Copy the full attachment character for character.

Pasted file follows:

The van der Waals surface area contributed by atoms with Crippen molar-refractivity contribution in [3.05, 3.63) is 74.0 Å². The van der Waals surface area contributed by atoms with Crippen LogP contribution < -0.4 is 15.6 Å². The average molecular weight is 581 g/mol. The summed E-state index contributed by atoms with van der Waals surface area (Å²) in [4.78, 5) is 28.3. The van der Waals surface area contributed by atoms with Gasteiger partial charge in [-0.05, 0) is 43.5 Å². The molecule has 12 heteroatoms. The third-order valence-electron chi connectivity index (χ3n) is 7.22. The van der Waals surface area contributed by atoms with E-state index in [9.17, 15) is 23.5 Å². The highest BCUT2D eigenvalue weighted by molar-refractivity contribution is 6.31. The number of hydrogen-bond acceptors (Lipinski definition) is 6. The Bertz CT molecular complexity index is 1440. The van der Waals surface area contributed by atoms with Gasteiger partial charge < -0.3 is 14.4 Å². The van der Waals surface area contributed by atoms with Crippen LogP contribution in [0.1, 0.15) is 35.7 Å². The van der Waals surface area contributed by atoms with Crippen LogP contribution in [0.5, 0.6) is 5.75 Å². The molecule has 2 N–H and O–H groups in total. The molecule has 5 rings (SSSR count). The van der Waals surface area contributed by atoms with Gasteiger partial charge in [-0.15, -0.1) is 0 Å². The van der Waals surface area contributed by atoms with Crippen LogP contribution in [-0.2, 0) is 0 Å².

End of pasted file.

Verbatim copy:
The van der Waals surface area contributed by atoms with Crippen molar-refractivity contribution in [3.05, 3.63) is 74.0 Å². The van der Waals surface area contributed by atoms with Crippen LogP contribution < -0.4 is 15.6 Å². The average molecular weight is 581 g/mol. The summed E-state index contributed by atoms with van der Waals surface area (Å²) in [4.78, 5) is 28.3. The van der Waals surface area contributed by atoms with Gasteiger partial charge in [-0.05, 0) is 43.5 Å². The molecule has 12 heteroatoms. The third-order valence-electron chi connectivity index (χ3n) is 7.22. The van der Waals surface area contributed by atoms with E-state index in [9.17, 15) is 23.5 Å². The highest BCUT2D eigenvalue weighted by molar-refractivity contribution is 6.31. The number of hydrogen-bond acceptors (Lipinski definition) is 6. The Bertz CT molecular complexity index is 1440. The van der Waals surface area contributed by atoms with Gasteiger partial charge < -0.3 is 14.4 Å². The van der Waals surface area contributed by atoms with Crippen LogP contribution in [0.1, 0.15) is 35.7 Å². The van der Waals surface area contributed by atoms with Crippen LogP contribution in [0.5, 0.6) is 5.75 Å². The molecule has 2 N–H and O–H groups in total. The molecule has 5 rings (SSSR count). The van der Waals surface area contributed by atoms with Gasteiger partial charge in [-0.15, -0.1) is 0 Å². The van der Waals surface area contributed by atoms with Crippen LogP contribution in [-0.2, 0) is 0 Å².